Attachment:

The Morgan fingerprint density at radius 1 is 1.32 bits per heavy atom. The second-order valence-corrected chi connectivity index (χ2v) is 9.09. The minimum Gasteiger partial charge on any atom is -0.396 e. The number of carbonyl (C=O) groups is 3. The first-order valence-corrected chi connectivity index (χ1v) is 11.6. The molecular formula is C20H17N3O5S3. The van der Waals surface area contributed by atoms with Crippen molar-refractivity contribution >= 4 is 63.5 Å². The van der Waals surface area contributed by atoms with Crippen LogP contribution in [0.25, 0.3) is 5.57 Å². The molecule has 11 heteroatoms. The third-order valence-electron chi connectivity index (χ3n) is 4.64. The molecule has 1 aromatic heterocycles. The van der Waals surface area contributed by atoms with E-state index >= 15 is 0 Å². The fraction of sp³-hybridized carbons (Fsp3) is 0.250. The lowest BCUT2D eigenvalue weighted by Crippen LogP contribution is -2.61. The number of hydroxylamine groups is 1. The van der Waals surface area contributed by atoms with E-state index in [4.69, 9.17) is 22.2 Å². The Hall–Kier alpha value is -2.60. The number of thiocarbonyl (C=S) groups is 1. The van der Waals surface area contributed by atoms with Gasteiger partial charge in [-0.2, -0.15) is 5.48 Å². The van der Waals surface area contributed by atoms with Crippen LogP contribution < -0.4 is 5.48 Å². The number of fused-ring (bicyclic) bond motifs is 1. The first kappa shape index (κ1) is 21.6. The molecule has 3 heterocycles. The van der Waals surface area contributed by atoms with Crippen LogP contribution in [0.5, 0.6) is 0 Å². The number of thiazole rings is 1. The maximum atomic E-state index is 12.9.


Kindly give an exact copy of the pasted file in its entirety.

The Morgan fingerprint density at radius 1 is 1.32 bits per heavy atom. The second-order valence-corrected chi connectivity index (χ2v) is 9.09. The minimum Gasteiger partial charge on any atom is -0.396 e. The number of carbonyl (C=O) groups is 3. The first-order valence-corrected chi connectivity index (χ1v) is 11.6. The molecular formula is C20H17N3O5S3. The van der Waals surface area contributed by atoms with Crippen molar-refractivity contribution >= 4 is 63.5 Å². The van der Waals surface area contributed by atoms with Crippen LogP contribution in [0.25, 0.3) is 5.57 Å². The molecule has 11 heteroatoms. The third-order valence-electron chi connectivity index (χ3n) is 4.64. The molecule has 1 aromatic heterocycles. The van der Waals surface area contributed by atoms with E-state index >= 15 is 0 Å². The fraction of sp³-hybridized carbons (Fsp3) is 0.250. The lowest BCUT2D eigenvalue weighted by Crippen LogP contribution is -2.61. The number of hydroxylamine groups is 1. The van der Waals surface area contributed by atoms with E-state index in [4.69, 9.17) is 22.2 Å². The Hall–Kier alpha value is -2.60. The number of thiocarbonyl (C=S) groups is 1. The van der Waals surface area contributed by atoms with Gasteiger partial charge in [-0.2, -0.15) is 5.48 Å². The van der Waals surface area contributed by atoms with Crippen LogP contribution < -0.4 is 5.48 Å². The number of fused-ring (bicyclic) bond motifs is 1. The first kappa shape index (κ1) is 21.6. The molecule has 3 heterocycles. The van der Waals surface area contributed by atoms with Crippen LogP contribution in [0.5, 0.6) is 0 Å². The number of thiazole rings is 1. The maximum atomic E-state index is 12.9.